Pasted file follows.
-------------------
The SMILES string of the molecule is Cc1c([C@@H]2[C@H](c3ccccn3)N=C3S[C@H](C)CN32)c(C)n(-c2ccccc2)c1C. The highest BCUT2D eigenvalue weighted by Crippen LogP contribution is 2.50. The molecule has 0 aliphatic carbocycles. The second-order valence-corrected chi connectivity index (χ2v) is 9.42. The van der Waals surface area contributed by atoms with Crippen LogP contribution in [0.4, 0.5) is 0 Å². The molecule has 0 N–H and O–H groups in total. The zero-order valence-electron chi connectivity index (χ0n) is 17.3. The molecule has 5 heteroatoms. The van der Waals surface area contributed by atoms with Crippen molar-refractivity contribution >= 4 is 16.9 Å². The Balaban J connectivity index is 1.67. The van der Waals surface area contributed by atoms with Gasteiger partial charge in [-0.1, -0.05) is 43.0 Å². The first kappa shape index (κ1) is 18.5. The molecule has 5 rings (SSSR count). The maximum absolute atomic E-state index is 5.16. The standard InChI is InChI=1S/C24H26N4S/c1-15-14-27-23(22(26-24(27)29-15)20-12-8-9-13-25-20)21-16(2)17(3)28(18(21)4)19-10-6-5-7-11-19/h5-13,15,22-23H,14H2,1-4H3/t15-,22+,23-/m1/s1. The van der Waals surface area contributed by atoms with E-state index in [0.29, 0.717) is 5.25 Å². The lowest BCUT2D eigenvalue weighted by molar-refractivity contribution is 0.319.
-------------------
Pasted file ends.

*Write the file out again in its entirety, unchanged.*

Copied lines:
The SMILES string of the molecule is Cc1c([C@@H]2[C@H](c3ccccn3)N=C3S[C@H](C)CN32)c(C)n(-c2ccccc2)c1C. The highest BCUT2D eigenvalue weighted by Crippen LogP contribution is 2.50. The molecule has 0 aliphatic carbocycles. The second-order valence-corrected chi connectivity index (χ2v) is 9.42. The van der Waals surface area contributed by atoms with Crippen LogP contribution in [0.4, 0.5) is 0 Å². The molecule has 0 N–H and O–H groups in total. The zero-order valence-electron chi connectivity index (χ0n) is 17.3. The molecule has 5 heteroatoms. The van der Waals surface area contributed by atoms with Crippen molar-refractivity contribution >= 4 is 16.9 Å². The Balaban J connectivity index is 1.67. The van der Waals surface area contributed by atoms with Gasteiger partial charge in [-0.1, -0.05) is 43.0 Å². The first kappa shape index (κ1) is 18.5. The molecule has 5 rings (SSSR count). The maximum absolute atomic E-state index is 5.16. The standard InChI is InChI=1S/C24H26N4S/c1-15-14-27-23(22(26-24(27)29-15)20-12-8-9-13-25-20)21-16(2)17(3)28(18(21)4)19-10-6-5-7-11-19/h5-13,15,22-23H,14H2,1-4H3/t15-,22+,23-/m1/s1. The van der Waals surface area contributed by atoms with E-state index in [0.29, 0.717) is 5.25 Å². The lowest BCUT2D eigenvalue weighted by molar-refractivity contribution is 0.319.